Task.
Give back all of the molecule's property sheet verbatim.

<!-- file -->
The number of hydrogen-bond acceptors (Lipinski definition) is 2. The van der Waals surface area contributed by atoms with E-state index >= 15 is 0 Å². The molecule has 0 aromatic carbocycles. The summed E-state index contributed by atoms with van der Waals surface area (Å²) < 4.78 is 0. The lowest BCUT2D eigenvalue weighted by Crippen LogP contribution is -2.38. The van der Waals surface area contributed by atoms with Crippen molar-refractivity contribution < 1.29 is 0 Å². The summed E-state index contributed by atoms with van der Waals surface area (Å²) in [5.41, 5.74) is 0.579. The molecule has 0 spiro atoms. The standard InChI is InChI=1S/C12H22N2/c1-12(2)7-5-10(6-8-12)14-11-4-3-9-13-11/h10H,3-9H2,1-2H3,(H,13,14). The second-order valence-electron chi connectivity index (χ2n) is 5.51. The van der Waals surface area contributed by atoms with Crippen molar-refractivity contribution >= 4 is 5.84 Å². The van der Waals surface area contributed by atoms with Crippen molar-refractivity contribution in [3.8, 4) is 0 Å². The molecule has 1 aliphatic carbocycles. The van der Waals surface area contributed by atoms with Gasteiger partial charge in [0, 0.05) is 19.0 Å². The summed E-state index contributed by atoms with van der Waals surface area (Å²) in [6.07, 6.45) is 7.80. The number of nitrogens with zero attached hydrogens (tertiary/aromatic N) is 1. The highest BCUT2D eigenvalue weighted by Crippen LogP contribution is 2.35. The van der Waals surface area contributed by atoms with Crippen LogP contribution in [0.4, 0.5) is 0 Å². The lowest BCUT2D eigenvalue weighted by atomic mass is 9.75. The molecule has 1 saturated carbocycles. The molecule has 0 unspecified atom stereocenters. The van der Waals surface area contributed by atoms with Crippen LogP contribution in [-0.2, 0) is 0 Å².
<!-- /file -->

The number of hydrogen-bond acceptors (Lipinski definition) is 2. The van der Waals surface area contributed by atoms with E-state index >= 15 is 0 Å². The molecule has 0 aromatic carbocycles. The summed E-state index contributed by atoms with van der Waals surface area (Å²) < 4.78 is 0. The lowest BCUT2D eigenvalue weighted by Crippen LogP contribution is -2.38. The van der Waals surface area contributed by atoms with Crippen molar-refractivity contribution < 1.29 is 0 Å². The summed E-state index contributed by atoms with van der Waals surface area (Å²) in [5.41, 5.74) is 0.579. The molecule has 0 spiro atoms. The standard InChI is InChI=1S/C12H22N2/c1-12(2)7-5-10(6-8-12)14-11-4-3-9-13-11/h10H,3-9H2,1-2H3,(H,13,14). The second-order valence-electron chi connectivity index (χ2n) is 5.51. The van der Waals surface area contributed by atoms with Crippen molar-refractivity contribution >= 4 is 5.84 Å². The van der Waals surface area contributed by atoms with Crippen molar-refractivity contribution in [3.8, 4) is 0 Å². The molecule has 1 aliphatic carbocycles. The van der Waals surface area contributed by atoms with Gasteiger partial charge in [0, 0.05) is 19.0 Å². The summed E-state index contributed by atoms with van der Waals surface area (Å²) in [6.07, 6.45) is 7.80. The number of nitrogens with zero attached hydrogens (tertiary/aromatic N) is 1. The highest BCUT2D eigenvalue weighted by Crippen LogP contribution is 2.35. The van der Waals surface area contributed by atoms with Crippen LogP contribution in [0.4, 0.5) is 0 Å². The lowest BCUT2D eigenvalue weighted by atomic mass is 9.75. The molecule has 1 saturated carbocycles. The molecule has 0 unspecified atom stereocenters. The van der Waals surface area contributed by atoms with Crippen LogP contribution in [-0.2, 0) is 0 Å².